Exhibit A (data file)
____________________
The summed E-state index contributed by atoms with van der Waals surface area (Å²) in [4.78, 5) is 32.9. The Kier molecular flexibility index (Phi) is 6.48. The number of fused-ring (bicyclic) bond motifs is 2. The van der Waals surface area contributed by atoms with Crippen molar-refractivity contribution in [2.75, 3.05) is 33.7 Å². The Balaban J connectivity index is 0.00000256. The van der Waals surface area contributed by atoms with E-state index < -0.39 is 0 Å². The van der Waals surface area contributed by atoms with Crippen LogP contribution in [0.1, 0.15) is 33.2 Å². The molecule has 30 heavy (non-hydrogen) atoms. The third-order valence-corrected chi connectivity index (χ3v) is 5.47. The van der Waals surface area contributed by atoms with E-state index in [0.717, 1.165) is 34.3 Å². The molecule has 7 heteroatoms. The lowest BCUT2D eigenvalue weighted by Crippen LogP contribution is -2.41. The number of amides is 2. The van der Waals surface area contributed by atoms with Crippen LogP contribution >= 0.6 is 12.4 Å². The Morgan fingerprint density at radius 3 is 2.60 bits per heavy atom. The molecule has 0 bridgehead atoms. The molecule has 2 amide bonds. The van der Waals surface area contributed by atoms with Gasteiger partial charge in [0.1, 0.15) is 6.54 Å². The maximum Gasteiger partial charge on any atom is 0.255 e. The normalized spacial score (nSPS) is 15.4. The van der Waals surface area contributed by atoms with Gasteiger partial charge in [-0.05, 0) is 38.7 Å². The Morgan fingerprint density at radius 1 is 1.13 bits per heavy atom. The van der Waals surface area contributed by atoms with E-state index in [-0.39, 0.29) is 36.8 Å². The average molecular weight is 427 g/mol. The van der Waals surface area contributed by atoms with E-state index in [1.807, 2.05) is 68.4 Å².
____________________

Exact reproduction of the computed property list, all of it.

The summed E-state index contributed by atoms with van der Waals surface area (Å²) in [4.78, 5) is 32.9. The Kier molecular flexibility index (Phi) is 6.48. The number of fused-ring (bicyclic) bond motifs is 2. The van der Waals surface area contributed by atoms with Crippen molar-refractivity contribution in [2.75, 3.05) is 33.7 Å². The Balaban J connectivity index is 0.00000256. The van der Waals surface area contributed by atoms with E-state index < -0.39 is 0 Å². The van der Waals surface area contributed by atoms with Crippen LogP contribution in [0.1, 0.15) is 33.2 Å². The molecule has 30 heavy (non-hydrogen) atoms. The third-order valence-corrected chi connectivity index (χ3v) is 5.47. The van der Waals surface area contributed by atoms with E-state index in [0.717, 1.165) is 34.3 Å². The molecule has 7 heteroatoms. The lowest BCUT2D eigenvalue weighted by Crippen LogP contribution is -2.41. The number of amides is 2. The van der Waals surface area contributed by atoms with Crippen LogP contribution >= 0.6 is 12.4 Å². The Morgan fingerprint density at radius 3 is 2.60 bits per heavy atom. The molecule has 0 bridgehead atoms. The molecule has 2 amide bonds. The van der Waals surface area contributed by atoms with Gasteiger partial charge in [0.1, 0.15) is 6.54 Å². The maximum Gasteiger partial charge on any atom is 0.255 e. The normalized spacial score (nSPS) is 15.4. The van der Waals surface area contributed by atoms with Gasteiger partial charge in [-0.05, 0) is 38.7 Å². The Morgan fingerprint density at radius 1 is 1.13 bits per heavy atom. The van der Waals surface area contributed by atoms with E-state index in [-0.39, 0.29) is 36.8 Å². The average molecular weight is 427 g/mol. The van der Waals surface area contributed by atoms with E-state index in [1.807, 2.05) is 68.4 Å².